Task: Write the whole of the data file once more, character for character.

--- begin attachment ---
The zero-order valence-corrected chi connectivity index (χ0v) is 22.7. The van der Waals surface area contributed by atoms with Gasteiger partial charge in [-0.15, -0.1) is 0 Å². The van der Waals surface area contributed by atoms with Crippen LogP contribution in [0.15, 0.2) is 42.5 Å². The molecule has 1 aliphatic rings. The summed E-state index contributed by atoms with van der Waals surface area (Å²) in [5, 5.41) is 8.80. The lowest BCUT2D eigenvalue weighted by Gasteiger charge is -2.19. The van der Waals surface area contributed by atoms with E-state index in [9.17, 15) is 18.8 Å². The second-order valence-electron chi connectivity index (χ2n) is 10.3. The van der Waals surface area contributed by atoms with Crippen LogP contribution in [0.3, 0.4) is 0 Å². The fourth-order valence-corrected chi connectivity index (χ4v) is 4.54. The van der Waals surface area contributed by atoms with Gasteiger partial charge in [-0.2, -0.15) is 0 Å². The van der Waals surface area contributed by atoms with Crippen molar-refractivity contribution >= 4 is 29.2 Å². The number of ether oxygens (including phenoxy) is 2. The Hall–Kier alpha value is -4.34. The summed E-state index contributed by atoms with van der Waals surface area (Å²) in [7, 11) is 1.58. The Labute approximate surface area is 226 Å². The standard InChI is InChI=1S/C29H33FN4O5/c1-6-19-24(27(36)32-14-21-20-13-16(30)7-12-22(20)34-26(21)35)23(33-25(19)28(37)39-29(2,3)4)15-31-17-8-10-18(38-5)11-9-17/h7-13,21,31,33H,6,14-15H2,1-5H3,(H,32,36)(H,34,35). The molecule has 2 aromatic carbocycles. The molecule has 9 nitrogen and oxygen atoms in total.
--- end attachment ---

The zero-order valence-corrected chi connectivity index (χ0v) is 22.7. The van der Waals surface area contributed by atoms with Gasteiger partial charge in [-0.15, -0.1) is 0 Å². The van der Waals surface area contributed by atoms with Crippen LogP contribution in [0.15, 0.2) is 42.5 Å². The molecule has 1 aliphatic rings. The summed E-state index contributed by atoms with van der Waals surface area (Å²) in [5, 5.41) is 8.80. The lowest BCUT2D eigenvalue weighted by Gasteiger charge is -2.19. The van der Waals surface area contributed by atoms with E-state index in [9.17, 15) is 18.8 Å². The second-order valence-electron chi connectivity index (χ2n) is 10.3. The van der Waals surface area contributed by atoms with Crippen LogP contribution in [0.3, 0.4) is 0 Å². The fourth-order valence-corrected chi connectivity index (χ4v) is 4.54. The van der Waals surface area contributed by atoms with Gasteiger partial charge in [-0.2, -0.15) is 0 Å². The van der Waals surface area contributed by atoms with Crippen molar-refractivity contribution >= 4 is 29.2 Å². The number of ether oxygens (including phenoxy) is 2. The Hall–Kier alpha value is -4.34. The summed E-state index contributed by atoms with van der Waals surface area (Å²) in [7, 11) is 1.58. The Labute approximate surface area is 226 Å². The standard InChI is InChI=1S/C29H33FN4O5/c1-6-19-24(27(36)32-14-21-20-13-16(30)7-12-22(20)34-26(21)35)23(33-25(19)28(37)39-29(2,3)4)15-31-17-8-10-18(38-5)11-9-17/h7-13,21,31,33H,6,14-15H2,1-5H3,(H,32,36)(H,34,35). The molecule has 2 aromatic carbocycles. The molecule has 9 nitrogen and oxygen atoms in total.